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When the Chancellor rose to his feet yesterday, people across the country hoped he would have something to offer on the escalating cost of living and an economy that has seen the value of wages shrink. People in the north-east hoped he would offer help to do something about the highest unemployment levels in England. Nearly 1 million young people out of work, many for more than a year, hoped for some kind of job guarantee that would see them earning a living and learning along the way, and public sector workers hoped for a better deal and a fair reward for their work, but it was not to be. Instead, as we heard my right hon. Friend the Leader of the Opposition say, we have a Government who are able to give millionaires a £200,000 tax cut but cannot increase nurses’ pay by £250 a year. This is a Budget with inequality written all over it.
By failing to address the growing problems of inequality, higher prices, falling real wages and catastrophic housing shortages, the Chancellor has confirmed that any recovery that exists is being felt only by the privileged few. I have already alluded to the comments from Citizens Advice chief executive, Gillian Guy, who said:
“The Chancellor talked about making, doing and saving. This Budget needs to work for those who are making do and can’t save.”
“We’re halfway through the austerity programme and many spending cuts have yet to bite. Families are feeling the cumulative impact of the stripping away of support and services from all sides.”
Citizens Advice tell us that
“3 in 5 people worry about the effect rising household bills will have on their finances over the next year…Half of UK adults— 27 million people—will have to cut their spending to cope with household costs. 1 in 4 people coming to Citizens Advice have some kind of debt problem” and that 40% of them have dependent children.
That tells a tale not of a country where people are benefiting from the Government’s policies, but where inequalities are growing and families are suffering. Nowhere is that more the case than in the north-east, which, having contended with colossal cuts in the public sector and minimal investment, continues to have both the highest rate of unemployment and the lowest average weekly earnings in England.
Working people are already £1,600 worse off under the coalition Government than they were before the general election in May 2010, but that is exacerbated in the north-east by wages that are about £50 per week less than the UK average and almost £200 per week less than wages in London. Yet the Chancellor’s announcements yesterday do nothing to address this unfairness. While some will feel the marginal effect from the tweaks made to the personal tax allowance, thousands of hard-working and low-paid people across Teesside, striving to eke out a living for their families, will be even worse off as their limited incomes are stretched even further to meet rising energy, food and other bills. Many in my constituency simply earn too little to benefit from the Chancellor’s tax cuts, and can only dream of earning the £1,250 per month that can now be saved tax-free in ISAs, let alone being able to save this amount.
Let us not forget that while the Chancellor was making heedless efforts to encourage saving, Britain’s household borrowing is at a record high, equivalent to an average household debt of £54,000. So while the chairman of the Conservative party tediously patronised hard-working people by lauding minuscule cuts to the costs of beer and bingo, more families owe more money than ever before. This low-wage recovery means many have to deplete any savings they may have had, driving greater inequality and fuelling a growing demand for extra support—most worryingly, in the form of food banks.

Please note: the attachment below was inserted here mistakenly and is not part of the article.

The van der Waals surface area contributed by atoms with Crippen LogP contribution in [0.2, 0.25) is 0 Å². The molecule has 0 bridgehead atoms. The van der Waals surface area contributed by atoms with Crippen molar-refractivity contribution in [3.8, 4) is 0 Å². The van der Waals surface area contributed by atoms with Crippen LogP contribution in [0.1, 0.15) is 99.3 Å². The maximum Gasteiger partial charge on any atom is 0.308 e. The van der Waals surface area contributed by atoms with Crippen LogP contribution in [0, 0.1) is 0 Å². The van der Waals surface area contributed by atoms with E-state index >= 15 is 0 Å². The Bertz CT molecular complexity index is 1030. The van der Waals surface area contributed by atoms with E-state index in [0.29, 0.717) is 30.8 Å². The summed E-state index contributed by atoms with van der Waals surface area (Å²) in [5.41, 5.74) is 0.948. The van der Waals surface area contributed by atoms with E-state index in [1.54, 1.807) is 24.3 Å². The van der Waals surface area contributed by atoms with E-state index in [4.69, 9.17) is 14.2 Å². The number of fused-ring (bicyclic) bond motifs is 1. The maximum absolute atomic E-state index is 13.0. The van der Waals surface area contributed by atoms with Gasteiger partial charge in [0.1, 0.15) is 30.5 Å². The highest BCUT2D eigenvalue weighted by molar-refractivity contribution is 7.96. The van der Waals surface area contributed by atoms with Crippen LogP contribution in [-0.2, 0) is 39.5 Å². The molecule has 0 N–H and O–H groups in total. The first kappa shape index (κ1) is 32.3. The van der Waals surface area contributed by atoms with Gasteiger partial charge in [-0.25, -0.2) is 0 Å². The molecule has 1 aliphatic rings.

Such naivety is just another demonstration of exactly how out of touch the Conservative-led coalition is with hard-working families. But too often the north-east is characterised precisely by the challenges that inequality poses, and not by the potential that exists in the region were it to be given the right opportunities to thrive and flourish. It is those opportunities that the Chancellor failed to deliver. Enhancing the mix of skills and knowledge within the regional economy, aligning them with those needed by businesses in the north-east, would be the first step to closing the skills gap.
While businesses such as Sembcorp on Teesside are managing to create jobs and recruit apprentices, many smaller firms struggle to share their expertise and skills due to the lack of support they need to make a real impact. We have had some help from the regional growth fund money and an enterprise zone, and the Budget contains some welcome, albeit limited, positive news for energy-intensive industries on Teesside. But welcome as those things are, their value pales into insignificance in comparison with the support and investment for the north-east each year from 1997 to 2010. We really could have done with something in the Chancellor’s Budget to stimulate growth in the green economy on Teesside, an area that holds great potential both for growth and investment. Companies such as Air Products and INEOS are investing on Teesside, despite ongoing and tedious regulatory hurdles, but the Chancellor yesterday offered no incentive for others to follow suit. As a result, potential investors have been deterred and we have seen a large-scale investment slump from an all-time high of £7.2 billion in 2009 to £3 billion in 2012. This Budget comes back to one word: inequality.